With the new look comes a slightly revised blogging schedule. As such, The Weekly Reader will now be delivered to you every Friday, with an update on the week’s literary news, upcoming events, and the very best in book fetish.
So settle in with a cup of tea (or two) and enjoy.
‘The Novel Is Dead (This Time It’s For Real)’ – Will Self, at The Guardian
“There is now an almost ceaseless murmuring about the future of narrative prose. Most of it is at once Panglossian and melioristic: yes, experts assert, there’s no disputing the impact of digitised text on the whole culture of the codex; fewer paper books are being sold, newspapers fold, bookshops continue to close, libraries as well. But…but, well, there’s still no substitute for the experience of close reading as we’ve come to understand and appreciate it – the capacity to imagine entire worlds from parsing a few lines of text; the ability to achieve deep and meditative levels of absorption in others’ psyches.”
Although disheartening in many respects, Will Self’s article on the impending death of the “serious” novel makes for truly interesting reading. Opinion pieces abound wherein critics and authors decry the decline of the printed word and predict a bookshop-less, digitised literary world. Seen in that context, Self’s article represents just one more stream of pessimism at a time when literature is actually at its most globally accessible.
Yet the article raises a number of interesting and troubling points. Self’s central argument is that the turn to digitisation of the novel, and the inter-reader connectivity that comes as a result of this, means that the literary world is turning its back on the serious novel. For Self, reading serious works (think James Joyce, Virginia Woolf, and F. Scott Fitzegerald) requires an element of private thought and independence that readers now lack. Instead, we live in a world where our Amazon purchases dictate market survival, and our social networks ensure that serious works receive proportionally less public acknowledgement.
So, what does this mean? According to Self, the serious novel will continue to exist. But it’s audience will become increasingly minimised, leaving it as “an art form on a par with easel painting or classical music: confined to a defined social and demographic group, requiring a degree of subsidy, a subject for historical discourse rather than public scholarship.” Self, as a novelist, claims that this vision does not depress him. For those readers among us who value a diversity of literary work, and the ability to engage in public discussion on all types of literature, the picture is perhaps a little more troubling.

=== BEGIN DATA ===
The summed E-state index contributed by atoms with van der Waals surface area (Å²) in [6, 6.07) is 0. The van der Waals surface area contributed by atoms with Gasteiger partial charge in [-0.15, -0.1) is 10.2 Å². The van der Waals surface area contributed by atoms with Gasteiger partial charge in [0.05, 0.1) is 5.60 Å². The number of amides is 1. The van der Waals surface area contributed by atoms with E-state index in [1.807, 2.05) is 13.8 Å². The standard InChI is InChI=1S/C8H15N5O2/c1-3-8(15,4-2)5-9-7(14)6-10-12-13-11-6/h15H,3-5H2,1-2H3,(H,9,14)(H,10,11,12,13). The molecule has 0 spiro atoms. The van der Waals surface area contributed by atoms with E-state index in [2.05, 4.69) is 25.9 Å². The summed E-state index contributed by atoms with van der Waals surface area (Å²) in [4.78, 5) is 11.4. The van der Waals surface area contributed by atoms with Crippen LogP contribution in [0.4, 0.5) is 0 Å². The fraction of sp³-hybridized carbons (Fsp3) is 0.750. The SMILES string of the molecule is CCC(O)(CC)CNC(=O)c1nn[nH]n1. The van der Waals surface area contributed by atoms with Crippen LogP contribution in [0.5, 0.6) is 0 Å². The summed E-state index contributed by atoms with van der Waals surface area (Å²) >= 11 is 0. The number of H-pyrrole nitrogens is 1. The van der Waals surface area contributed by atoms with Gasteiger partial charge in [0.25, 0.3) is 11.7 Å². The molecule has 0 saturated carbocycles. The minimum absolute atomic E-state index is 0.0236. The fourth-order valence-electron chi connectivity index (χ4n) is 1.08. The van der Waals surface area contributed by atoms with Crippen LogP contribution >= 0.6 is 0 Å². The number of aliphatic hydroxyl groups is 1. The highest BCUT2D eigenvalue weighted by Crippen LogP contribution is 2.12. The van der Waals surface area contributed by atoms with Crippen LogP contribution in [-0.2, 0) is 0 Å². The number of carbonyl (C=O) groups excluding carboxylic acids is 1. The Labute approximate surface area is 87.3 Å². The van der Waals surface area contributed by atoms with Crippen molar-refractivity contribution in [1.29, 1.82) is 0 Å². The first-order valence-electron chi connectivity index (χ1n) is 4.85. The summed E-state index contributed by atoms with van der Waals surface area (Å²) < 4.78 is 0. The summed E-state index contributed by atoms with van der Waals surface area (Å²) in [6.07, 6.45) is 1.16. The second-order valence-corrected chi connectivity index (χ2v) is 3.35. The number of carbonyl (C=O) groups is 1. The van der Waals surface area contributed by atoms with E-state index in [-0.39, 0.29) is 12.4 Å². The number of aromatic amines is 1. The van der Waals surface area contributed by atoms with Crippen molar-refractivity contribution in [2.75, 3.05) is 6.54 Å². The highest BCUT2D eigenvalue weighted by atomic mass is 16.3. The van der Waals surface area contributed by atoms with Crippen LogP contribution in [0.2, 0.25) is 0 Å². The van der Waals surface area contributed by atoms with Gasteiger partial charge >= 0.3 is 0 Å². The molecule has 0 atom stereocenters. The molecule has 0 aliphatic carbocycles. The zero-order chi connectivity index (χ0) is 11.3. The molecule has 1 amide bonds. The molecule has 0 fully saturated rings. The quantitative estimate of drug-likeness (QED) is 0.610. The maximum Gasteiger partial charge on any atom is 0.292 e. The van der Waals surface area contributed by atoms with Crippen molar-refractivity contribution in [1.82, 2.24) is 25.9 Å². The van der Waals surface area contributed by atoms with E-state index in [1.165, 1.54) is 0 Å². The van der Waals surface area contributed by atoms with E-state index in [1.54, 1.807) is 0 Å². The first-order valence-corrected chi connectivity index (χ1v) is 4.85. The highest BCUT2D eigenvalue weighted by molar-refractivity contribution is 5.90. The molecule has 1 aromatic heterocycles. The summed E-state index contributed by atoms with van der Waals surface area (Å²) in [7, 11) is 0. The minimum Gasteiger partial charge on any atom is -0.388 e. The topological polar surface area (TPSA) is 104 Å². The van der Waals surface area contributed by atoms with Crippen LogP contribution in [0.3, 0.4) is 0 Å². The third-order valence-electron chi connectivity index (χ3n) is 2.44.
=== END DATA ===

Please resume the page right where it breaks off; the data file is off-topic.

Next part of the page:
‘Jump Into The #WeNeedDiverseBooks Campaign, Help Change The World’ – Jill Guccini, at BookRiot
On a more positive note, readers around the world are marshalling a campaign to promote the importance of literary diversity. While hashtags may not be the most effective way of communicating the details and complexities that characterise issues of injustice, they certainly do the job of raising awareness where popular knowledge is lacking. The Diverse Books Campaign points to the lack of diversity in literature – an underrepresentation of those who do not conform to the standard line of ‘normality’. Race and sexuality are only two areas in which the literary world appears to lack the ambition to represent diversity.
The campaign runs over the course of three days – May 1st through May 3rd. Tomorrow’s action focuses on recommendations and suggestions for diversifying your bookshelves. So click the link and get involved!
‘Author Sue Townsend’s Funeral Is Held In Leicester’ – BBC
As many of you will be aware, the author of the Adrian Mole series, Sue Townsend, passed away on April 10th. The bestselling novelist of the 1980s, Townsend enjoyed enormous success through the series’ comic value and the global adoration that Adrian Mole inspired.
Townsend’s death was met with true sadness on the part of the literary world, with tributes pouring in from both authors and readers. My own experience with Adrian Mole came at an early age. Too early – as I discovered when, many years after reading The Secret Diary of Adrian Mole aged 13 and 3/4, I finally learned that Adrian Mole is not, in fact, a mole. This reason alone is enough for me to feel true sadness at Sue Townsend’s passing.
‘Foyles Grand Opening Festival’, 11 June to 5 July – Foyles Bookshop, 107 Charing Cross Road
My devotion to Foyles Bookshop is reaching new heights. To celebrate the opening of their new flagship store on London’s Charing Cross Road, the bookshop is playing host to a series of fantastic literary events. Featuring talks from the likes of Hilary Mantel and Sebastian Faulks(!), the festival promises to one of the year’s most important set of dates on the bibliophilic calendar. I already have my tickets for a conversation between Michael Palin and Marcel Theroux on June 11th, and a talk by Sebastian Faulks about his novel Birdsong on June 14th. If you are interested, I would suggest booking as soon as possible. I have little doubt that many of these events will be sold out before long!
Top in Book Fetish
I’m currently in the process of considering a little domestic redecoration. As such, this week’s Book Fetish feature is a little self-motivated. Enjoy the best in literary home decor!
‘Classic Book Cover Coasters’ – The British Library
A set of 8 book cover coasters. Perfect for that afternoon cup-of-tea-and-reading break.
‘Matilda Pocket Cushion Cover’ – PocketCushions
I love Roald Dahl. And I love anything multifunctional. So this Matilda-themed cushion, that also provides a little book storage, is top notch.
‘Grand Wind Back Chair’ – Kelly Swallow
No house is complete without a truly magnificent reading chair. I am still on the hunt for mine. And this beautiful patchwork chair certainly fits the bill. A little Mad Hatter-esque in its look, the chair comes in at a mere £2,100. I can dream, right?